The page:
EL: I’m not sure I am making it work. (Laughs) I’m trying real hard. The dream is to act and run BRANDED. Neither of those make a consistent enough income. I’m also producing. And that is my day job. I still nanny every now and again. I’m learning I have to be able to say "no." When you’re starting a business, everyone wants to help, and have coffee, and share their good idea. If I don’t have time I need to say “no.” The other thing that I’m just now becoming aware of is “don’t f—- around.” One reason New York was hard for me, is that I want to please people when I ask for something. If you want to succeed just ask for something. Last week I got in touch with an agent in Atlanta. At some point she said “You are awfully aggressive.” I don’t need to waste time being too sweet or too careful or waiting for the right moment or hoping that I’m not bothering someone. Ask. If they don’t get back to me ask again. And then if they don’t get back ask again. I don’t have time to be timid anymore or even pleasant. (Laughs) Kidding. Do be pleasant. 

HS: What are your big crazy goals in your career(s)?

EL: I was such a goal-setter in college, I’m almost becoming less of a goal setter. Part of setting good goals is setting realistic goals. I’m not really good at setting realistic goals. I’m kind of in a goal sabbatical to learn realism. I do have the goal of BRANDED where we have salaries—me and my co-founder. I would love to be able to employ five survivors full time. I would love to give five women full time work. That’s a very lofty goal. I’m really impressed with how much we’ve done in just a few years. Acting, at this point in my career, those things have resulted in serious disappointment and prevented me from seeing the incredible opportunities that I have had. By setting lofty acting goals—which are very much out of our control—I’ve stolen some joy from myself.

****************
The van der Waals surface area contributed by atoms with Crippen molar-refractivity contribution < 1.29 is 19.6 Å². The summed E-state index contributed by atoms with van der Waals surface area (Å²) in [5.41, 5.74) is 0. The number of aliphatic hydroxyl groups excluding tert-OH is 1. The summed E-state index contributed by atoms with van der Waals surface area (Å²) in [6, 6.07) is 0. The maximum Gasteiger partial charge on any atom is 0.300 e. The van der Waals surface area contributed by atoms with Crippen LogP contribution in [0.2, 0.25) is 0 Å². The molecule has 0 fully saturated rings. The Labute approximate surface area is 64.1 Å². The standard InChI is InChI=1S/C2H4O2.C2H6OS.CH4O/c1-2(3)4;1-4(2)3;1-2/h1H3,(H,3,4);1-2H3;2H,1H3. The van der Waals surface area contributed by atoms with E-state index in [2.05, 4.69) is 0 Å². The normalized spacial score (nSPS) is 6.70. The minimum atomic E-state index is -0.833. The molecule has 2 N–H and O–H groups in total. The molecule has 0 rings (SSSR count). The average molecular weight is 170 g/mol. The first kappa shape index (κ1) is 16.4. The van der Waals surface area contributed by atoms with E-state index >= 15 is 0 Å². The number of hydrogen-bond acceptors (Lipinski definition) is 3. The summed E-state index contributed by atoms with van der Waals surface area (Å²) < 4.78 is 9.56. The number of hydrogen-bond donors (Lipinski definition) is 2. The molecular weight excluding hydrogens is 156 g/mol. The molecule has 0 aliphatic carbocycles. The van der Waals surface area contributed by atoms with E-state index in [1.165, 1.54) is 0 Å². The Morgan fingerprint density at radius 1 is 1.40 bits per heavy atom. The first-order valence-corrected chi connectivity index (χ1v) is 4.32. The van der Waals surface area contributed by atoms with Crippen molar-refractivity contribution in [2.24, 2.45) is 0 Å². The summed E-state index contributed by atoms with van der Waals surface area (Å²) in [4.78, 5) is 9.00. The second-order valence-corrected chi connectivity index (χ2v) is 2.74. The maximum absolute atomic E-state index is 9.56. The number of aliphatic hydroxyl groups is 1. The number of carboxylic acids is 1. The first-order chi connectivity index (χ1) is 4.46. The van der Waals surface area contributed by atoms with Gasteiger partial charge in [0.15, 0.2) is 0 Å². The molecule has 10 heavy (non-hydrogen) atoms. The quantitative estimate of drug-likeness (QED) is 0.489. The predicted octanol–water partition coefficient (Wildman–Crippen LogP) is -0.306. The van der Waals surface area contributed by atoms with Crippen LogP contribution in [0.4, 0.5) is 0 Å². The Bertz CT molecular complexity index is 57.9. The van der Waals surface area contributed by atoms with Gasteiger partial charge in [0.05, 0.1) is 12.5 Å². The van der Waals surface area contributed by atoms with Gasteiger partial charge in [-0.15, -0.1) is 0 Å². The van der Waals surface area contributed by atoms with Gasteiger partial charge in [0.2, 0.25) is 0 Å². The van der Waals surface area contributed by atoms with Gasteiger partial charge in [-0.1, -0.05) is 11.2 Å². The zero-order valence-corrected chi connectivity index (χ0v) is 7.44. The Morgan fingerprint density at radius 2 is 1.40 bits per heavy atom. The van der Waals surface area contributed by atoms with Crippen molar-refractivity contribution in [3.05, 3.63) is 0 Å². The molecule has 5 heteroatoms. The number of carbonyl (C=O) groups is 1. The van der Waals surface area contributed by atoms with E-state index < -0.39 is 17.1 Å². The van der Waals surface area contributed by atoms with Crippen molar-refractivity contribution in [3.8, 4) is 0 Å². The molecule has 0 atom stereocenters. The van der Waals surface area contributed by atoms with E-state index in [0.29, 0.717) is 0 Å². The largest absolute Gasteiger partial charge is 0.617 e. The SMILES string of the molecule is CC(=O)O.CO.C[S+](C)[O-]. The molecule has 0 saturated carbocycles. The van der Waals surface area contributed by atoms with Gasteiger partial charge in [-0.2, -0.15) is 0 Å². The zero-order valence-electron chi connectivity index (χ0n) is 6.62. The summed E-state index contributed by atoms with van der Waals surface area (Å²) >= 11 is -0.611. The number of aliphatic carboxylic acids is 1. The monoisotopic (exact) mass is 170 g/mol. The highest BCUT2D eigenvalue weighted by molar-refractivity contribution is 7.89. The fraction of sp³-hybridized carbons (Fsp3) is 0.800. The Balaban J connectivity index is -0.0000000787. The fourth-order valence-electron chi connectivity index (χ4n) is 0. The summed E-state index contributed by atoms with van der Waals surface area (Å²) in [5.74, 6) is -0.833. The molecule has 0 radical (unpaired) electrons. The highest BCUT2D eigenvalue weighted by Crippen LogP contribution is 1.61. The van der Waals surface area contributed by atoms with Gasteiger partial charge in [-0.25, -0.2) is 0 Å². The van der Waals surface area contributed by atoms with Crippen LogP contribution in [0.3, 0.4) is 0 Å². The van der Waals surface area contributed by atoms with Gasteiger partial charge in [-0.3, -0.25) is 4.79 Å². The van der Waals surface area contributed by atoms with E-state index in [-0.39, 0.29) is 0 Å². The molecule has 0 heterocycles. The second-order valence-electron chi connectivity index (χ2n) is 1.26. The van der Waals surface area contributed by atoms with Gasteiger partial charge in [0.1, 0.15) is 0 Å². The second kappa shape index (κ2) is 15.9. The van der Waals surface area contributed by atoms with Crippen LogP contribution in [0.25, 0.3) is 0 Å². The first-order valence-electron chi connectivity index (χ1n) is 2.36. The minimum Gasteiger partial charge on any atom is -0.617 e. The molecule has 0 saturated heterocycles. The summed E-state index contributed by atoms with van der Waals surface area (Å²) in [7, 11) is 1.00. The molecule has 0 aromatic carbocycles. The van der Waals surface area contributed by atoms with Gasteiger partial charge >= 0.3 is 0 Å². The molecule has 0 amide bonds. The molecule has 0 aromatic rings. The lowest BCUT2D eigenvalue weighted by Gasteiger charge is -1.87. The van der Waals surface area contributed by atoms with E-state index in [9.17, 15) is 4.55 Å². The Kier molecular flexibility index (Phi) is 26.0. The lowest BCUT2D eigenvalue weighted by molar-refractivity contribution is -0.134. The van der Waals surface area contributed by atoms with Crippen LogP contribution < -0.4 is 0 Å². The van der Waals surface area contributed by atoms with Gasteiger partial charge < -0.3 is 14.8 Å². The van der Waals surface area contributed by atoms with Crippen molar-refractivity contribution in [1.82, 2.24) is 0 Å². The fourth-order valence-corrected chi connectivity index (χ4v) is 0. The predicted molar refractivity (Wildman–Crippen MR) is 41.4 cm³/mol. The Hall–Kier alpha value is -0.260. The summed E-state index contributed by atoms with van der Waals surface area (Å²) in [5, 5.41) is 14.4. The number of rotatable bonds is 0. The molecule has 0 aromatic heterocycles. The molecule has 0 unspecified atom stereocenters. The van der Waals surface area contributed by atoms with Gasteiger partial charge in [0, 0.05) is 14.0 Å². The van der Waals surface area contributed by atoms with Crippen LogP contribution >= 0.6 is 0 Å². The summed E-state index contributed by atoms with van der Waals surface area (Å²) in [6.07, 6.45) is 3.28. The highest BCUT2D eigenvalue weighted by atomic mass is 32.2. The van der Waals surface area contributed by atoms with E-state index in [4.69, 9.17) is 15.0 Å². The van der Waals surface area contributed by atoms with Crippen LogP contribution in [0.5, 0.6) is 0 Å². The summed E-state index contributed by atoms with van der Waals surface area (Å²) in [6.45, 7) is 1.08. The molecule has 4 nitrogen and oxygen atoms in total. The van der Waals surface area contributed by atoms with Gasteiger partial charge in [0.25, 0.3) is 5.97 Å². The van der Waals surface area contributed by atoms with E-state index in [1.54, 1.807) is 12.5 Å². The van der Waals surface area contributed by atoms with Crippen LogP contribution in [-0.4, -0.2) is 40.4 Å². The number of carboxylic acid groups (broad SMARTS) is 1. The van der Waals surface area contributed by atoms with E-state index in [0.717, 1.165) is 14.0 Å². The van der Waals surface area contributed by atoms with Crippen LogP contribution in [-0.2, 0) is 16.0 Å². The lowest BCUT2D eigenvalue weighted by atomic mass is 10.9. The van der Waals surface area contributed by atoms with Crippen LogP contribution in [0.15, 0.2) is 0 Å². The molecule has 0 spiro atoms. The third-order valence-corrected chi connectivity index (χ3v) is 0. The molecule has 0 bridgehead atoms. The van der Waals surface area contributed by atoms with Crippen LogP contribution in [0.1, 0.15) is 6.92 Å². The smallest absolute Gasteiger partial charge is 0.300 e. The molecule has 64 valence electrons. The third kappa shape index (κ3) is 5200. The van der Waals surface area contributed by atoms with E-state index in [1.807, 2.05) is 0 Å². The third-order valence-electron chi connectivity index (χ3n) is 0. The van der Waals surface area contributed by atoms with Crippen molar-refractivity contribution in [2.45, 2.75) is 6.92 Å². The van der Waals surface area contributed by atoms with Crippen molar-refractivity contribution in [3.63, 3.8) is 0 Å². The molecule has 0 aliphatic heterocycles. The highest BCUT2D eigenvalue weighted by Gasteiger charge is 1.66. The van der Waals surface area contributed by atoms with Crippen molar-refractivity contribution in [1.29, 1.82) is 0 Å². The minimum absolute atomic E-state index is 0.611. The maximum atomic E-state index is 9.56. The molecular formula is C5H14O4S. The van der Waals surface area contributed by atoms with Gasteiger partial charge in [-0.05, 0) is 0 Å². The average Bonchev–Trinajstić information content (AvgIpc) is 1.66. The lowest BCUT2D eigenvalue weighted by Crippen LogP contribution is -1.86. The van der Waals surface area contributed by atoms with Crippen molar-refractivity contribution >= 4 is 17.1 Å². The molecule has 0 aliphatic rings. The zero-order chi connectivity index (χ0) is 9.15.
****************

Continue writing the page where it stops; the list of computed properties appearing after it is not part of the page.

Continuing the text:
HS: What is your advice to a young creative who wants to do more than one thing?

EL: Do it! I think it’s awesome. Know going into it that you will have to be particularly organized. You’re going to have to know how to say “no.” If you want to do that much and spend time with everybody and please everybody I just don’t think it’s going to work. I don’t think you can do everything. I want to write books and paint and play piano, but acting and BRANDED are really where I put my focus. There will have to be some prioritizing. If there are five careers you want then you may need to reconsider that. But if there’s two, I absolutely believe in multifaceted careers. But do be realistic about it. That will look different for everybody depending on what they’re looking at. I think there’s a book called Multiple Careers that’s really good. 

HS: Any parting thoughts?

EL: I do think that it's important to schedule in time for rest and fun, to watch a Netflix or go on a date. The moment that all the things that you’re pursuing means you’re not reading new books, working out, sleeping, seeing friends, then you are out of balance. I do think for someone who advocates saying “no”—things can be thriving but if I'm really irritable, not eating, not sleeping or working out or reading, for me, those things that fill you up and bring you pleasure, if you’re so busy you’re not doing those things, then stop viewing those successes as a good thing. Success is not worth your own self losing joy or becoming irritable. I also don’t think busyness is a sign of status. 

If you liked this conversation with a creative you may want to go back and read the conversations with John, a filmmaker, and Karen, a writer. And if you really like the blog, well then it makes sense to just subscribe, right? Also, I'd love to connect with you on Facebook, Twitter and Instagram. There's a lot of creative conversation to be had.